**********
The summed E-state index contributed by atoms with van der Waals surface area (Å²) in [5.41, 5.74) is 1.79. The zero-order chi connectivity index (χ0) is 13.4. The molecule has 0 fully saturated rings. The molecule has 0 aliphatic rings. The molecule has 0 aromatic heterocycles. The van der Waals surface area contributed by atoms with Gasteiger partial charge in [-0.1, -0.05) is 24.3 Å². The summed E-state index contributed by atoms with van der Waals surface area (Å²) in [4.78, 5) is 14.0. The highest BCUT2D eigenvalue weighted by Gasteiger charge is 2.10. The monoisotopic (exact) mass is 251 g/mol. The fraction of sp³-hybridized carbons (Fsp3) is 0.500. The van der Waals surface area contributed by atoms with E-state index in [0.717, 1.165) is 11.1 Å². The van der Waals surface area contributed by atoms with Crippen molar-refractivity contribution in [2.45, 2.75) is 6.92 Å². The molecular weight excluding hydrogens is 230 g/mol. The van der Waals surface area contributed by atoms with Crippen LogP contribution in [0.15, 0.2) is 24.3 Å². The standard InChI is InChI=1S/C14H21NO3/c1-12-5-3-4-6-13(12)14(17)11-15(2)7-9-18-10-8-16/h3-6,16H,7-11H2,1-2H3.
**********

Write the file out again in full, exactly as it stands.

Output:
The summed E-state index contributed by atoms with van der Waals surface area (Å²) in [5.41, 5.74) is 1.79. The zero-order chi connectivity index (χ0) is 13.4. The molecule has 0 fully saturated rings. The molecule has 0 aliphatic rings. The molecule has 0 aromatic heterocycles. The van der Waals surface area contributed by atoms with Gasteiger partial charge in [-0.1, -0.05) is 24.3 Å². The summed E-state index contributed by atoms with van der Waals surface area (Å²) in [4.78, 5) is 14.0. The highest BCUT2D eigenvalue weighted by Gasteiger charge is 2.10. The monoisotopic (exact) mass is 251 g/mol. The fraction of sp³-hybridized carbons (Fsp3) is 0.500. The van der Waals surface area contributed by atoms with E-state index in [0.717, 1.165) is 11.1 Å². The van der Waals surface area contributed by atoms with Crippen molar-refractivity contribution in [2.45, 2.75) is 6.92 Å². The molecular weight excluding hydrogens is 230 g/mol. The van der Waals surface area contributed by atoms with Crippen LogP contribution in [0.15, 0.2) is 24.3 Å². The standard InChI is InChI=1S/C14H21NO3/c1-12-5-3-4-6-13(12)14(17)11-15(2)7-9-18-10-8-16/h3-6,16H,7-11H2,1-2H3.